To use all functions of this page, please activate cookies in your browser.
With an accout for my.chemeurope.com you can always see everything at a glance – and you can configure your own website and individual newsletter.
- My watch list
- My saved searches
- My saved topics
- My newsletter
New freeform standards to support scanning coordinate measurement machines
15-Nov-2012: The National Physical Laboratory, the UK's National Measurement Institute, has developed a new range of three dimensional standards for verifying freeform coordinate measurement machines (CMMs). The standard allows the verification of portable and fixed non-contact coordinate measuring systems such as those employing laser scanning and fringe projection technologies, as well as those employing tactile sensors. It also helps evaluate the surface measurement capabilities of new scanning measurement technologies.
Items that are freeform are unconventional in shape or design, especially in being asymmetrical and irregular, but with a flowing outline. Freeform manufacturing projects include the development of more efficient engines for aeroplanes, drag reduction for cars, longer lasting prosthetics and reverse engineering of archaeological finds to learn about their provenance.
Traditionally such forms have proved difficult to measure practically with optical systems of the type used on production lines or away from the factory. It is often difficult to provide measurement traceability for mass produced freeform shapes, limiting innovations in freeform manufacturing. With the right measurement facilities, freeform brings many advances to the manufacturing sector.
NPL FreeForm dimensional standards ensure measurement traceability within freeform manufacturing industries. The standards are complex reference artifacts which provide traceability routes for a range of diverse measuring techniques.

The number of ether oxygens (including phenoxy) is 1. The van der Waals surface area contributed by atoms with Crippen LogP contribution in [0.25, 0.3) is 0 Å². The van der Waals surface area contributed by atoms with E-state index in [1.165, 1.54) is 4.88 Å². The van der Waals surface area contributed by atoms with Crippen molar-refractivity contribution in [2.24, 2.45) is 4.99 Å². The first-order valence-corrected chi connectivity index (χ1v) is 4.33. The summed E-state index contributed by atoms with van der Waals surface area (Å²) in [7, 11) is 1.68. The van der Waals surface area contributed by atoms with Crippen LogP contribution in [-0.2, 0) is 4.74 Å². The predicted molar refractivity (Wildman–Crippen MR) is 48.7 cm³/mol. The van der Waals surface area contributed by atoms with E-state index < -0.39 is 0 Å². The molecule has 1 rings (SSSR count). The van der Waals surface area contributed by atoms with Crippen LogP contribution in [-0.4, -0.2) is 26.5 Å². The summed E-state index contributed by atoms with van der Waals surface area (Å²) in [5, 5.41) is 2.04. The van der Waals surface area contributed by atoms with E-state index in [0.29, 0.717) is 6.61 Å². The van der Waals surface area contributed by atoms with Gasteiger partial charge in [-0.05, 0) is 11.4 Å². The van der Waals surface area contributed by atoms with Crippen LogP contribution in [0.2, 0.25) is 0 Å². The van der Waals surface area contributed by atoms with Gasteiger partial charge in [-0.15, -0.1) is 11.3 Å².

Each NPL FreeForm standard bears several geometrical forms that are blended to form a single surface that tests various aspects of a scanning instrument's performance. Ceramic tooling balls or hemispheres on each corner of the standards aid registration. The precise nature of the surface employed by the standard allows traceability to be transferred to the freeform measurement technology. It is also possible to incorporate designed deformation to the surface, typically 100 µm in size.
The Freeform development project was funded by the National Measurement Office. NPL worked with industry on a number of freeform measurement projects to identify the relevant measurement requirements. These highlighted many errors in existing optical scanning measurement systems, which the final artefact was designed to overcome.
- 1Gummy bears under antiparticle fire
- 2Merck Obtains US Antitrust Clearance for Acquisition of Sigma-Aldrich
- 3Nanowire clothing could keep people warm - without heating everything else
- 4Clariant to establish strategic alliance with Beraca getting 30% of its shares of Health & Personal Care Business
- 5No consumer health risk from bisphenol A exposure
- 6Perovskites provide big boost to silicon solar cells, Stanford study finds
- 7REACH 2018 Roadmap
- 8Clariant acquires Aerochem AB
- 9Additional Member to ZEISS Executive Board
- 10A qubit candidate shines brighter
- Carbon nanoballs can greatly contribute to sustainable energy supply
- Chemists control structure to unlock magnetization and polarization simultan ...
- Scientists set quantum speed limit
- Solid or liquid - the particle size matters
- Printable luminous particles enable cost-effective, large and curved luminou ...
- Chemists control structure to unlock magnetization and polarization simultaneously
- Is glass a true solid?
- SP Acquires Stability Environments
- Global ammonia capacity will increase from 204.2 million tons per year (mmty) in 2013 to 249.4 mmty by 2018
- GraphExeter defies the Achilles heel of 'wonder material' graphene